CA lawmakers hope to increase California-student admissions to UC system staff KABC logo
Wednesday, May 26, 2021
CA lawmakers hope to add more in-state students to UC
State lawmakers hope to increase the percentage of students from California who are admitted to the UC system, but it may cost taxpayers more money.

RIVERSIDE, Calif. (KABC) -- After a public outcry over massive rejections by University of California schools this year, state lawmakers hope to increase the number of in-state students accepted by the system.

The population of the UC system has increased the number of students from out of state to about 18%.

Some lawmakers are pushing to reduce that number to 10%, making more room for California students - but that would also decrease tuition revenue to the system.

"It's so important because Californians should get the first shot to attend the University of California," said Assemblyman Phil Ting, D-San Francisco, who chairs the Assembly's budget committee.

"Unfortunately over the last 10 to 15 years, because of the last great recession, we've seen a huge jump in out-of state student enrollment," Ting added. "What we want to make sure is we're making more room for Californians because they've been crowded out by out-of-state students over the last 10 years."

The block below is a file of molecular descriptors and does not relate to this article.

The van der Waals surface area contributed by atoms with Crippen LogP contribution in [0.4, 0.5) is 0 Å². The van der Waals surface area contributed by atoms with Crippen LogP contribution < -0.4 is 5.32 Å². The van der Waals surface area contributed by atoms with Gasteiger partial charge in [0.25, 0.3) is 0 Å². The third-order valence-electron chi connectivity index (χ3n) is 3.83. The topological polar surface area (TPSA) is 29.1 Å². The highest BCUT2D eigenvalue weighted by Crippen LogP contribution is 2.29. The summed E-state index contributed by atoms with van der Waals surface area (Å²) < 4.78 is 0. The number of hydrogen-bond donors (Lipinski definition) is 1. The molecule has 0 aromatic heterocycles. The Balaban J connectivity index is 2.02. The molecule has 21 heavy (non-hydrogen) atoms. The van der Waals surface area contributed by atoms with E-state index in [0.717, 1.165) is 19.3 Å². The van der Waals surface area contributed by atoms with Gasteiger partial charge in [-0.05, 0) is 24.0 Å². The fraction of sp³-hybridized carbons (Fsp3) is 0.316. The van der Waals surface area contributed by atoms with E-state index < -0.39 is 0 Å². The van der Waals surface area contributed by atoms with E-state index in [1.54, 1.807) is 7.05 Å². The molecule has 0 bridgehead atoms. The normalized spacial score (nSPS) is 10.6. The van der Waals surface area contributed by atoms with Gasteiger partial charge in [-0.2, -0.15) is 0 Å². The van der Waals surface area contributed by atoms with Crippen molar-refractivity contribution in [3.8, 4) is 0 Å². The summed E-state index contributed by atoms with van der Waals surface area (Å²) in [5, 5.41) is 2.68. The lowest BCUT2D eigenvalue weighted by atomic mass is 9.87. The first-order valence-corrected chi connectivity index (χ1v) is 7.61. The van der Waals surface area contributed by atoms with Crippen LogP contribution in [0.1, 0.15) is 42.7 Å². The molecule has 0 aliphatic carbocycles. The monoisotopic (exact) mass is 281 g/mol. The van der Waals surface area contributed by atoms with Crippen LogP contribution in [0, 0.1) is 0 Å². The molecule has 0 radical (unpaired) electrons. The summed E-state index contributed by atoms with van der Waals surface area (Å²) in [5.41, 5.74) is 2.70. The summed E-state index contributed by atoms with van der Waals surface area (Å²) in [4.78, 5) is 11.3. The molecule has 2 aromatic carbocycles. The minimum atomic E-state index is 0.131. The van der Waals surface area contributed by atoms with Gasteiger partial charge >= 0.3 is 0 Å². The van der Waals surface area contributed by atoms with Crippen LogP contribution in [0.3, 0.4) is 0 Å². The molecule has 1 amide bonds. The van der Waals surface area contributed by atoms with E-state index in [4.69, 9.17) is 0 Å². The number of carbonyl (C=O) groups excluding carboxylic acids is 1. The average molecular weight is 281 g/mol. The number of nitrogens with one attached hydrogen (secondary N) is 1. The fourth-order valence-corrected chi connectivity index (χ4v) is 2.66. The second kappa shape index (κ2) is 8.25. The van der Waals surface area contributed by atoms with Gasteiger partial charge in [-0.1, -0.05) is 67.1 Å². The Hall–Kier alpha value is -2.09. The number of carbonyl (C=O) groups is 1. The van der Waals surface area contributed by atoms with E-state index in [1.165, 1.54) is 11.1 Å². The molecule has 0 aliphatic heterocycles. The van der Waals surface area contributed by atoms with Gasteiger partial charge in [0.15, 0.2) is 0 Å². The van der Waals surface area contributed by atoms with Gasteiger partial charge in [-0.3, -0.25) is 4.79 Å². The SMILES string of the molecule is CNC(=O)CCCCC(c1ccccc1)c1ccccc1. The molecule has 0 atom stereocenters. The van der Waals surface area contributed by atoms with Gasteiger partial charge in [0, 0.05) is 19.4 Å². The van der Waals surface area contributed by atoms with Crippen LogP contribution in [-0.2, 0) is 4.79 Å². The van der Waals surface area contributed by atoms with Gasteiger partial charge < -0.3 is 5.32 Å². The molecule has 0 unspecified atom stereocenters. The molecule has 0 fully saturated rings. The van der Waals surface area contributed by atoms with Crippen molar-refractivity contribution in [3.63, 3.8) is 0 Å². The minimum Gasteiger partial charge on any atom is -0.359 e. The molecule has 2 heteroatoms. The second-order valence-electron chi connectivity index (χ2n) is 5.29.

But with out-of-staters paying close to three times as much in tuition, there's the question of how the UC system will make up for this loss in income.

UC officials say they understand the goal, but it could lead to negative financial consequences for the system.

"We understand and support the Legislature's goal of providing more opportunities for Californians at UC, though we believe trying to achieve this through reducing nonresident students will potentially lead to unanticipated outcomes," the UC system said.

Ting says there's a simple answer: The state will have to make up the difference.

"We're going to have to give more state funding, that's the bottom line," Ting said. "And I think the state is very much in favor of that."

The plan could be approved as part of the state budget by the middle of next month. If it becomes law, it would take effect in the fall of 2022.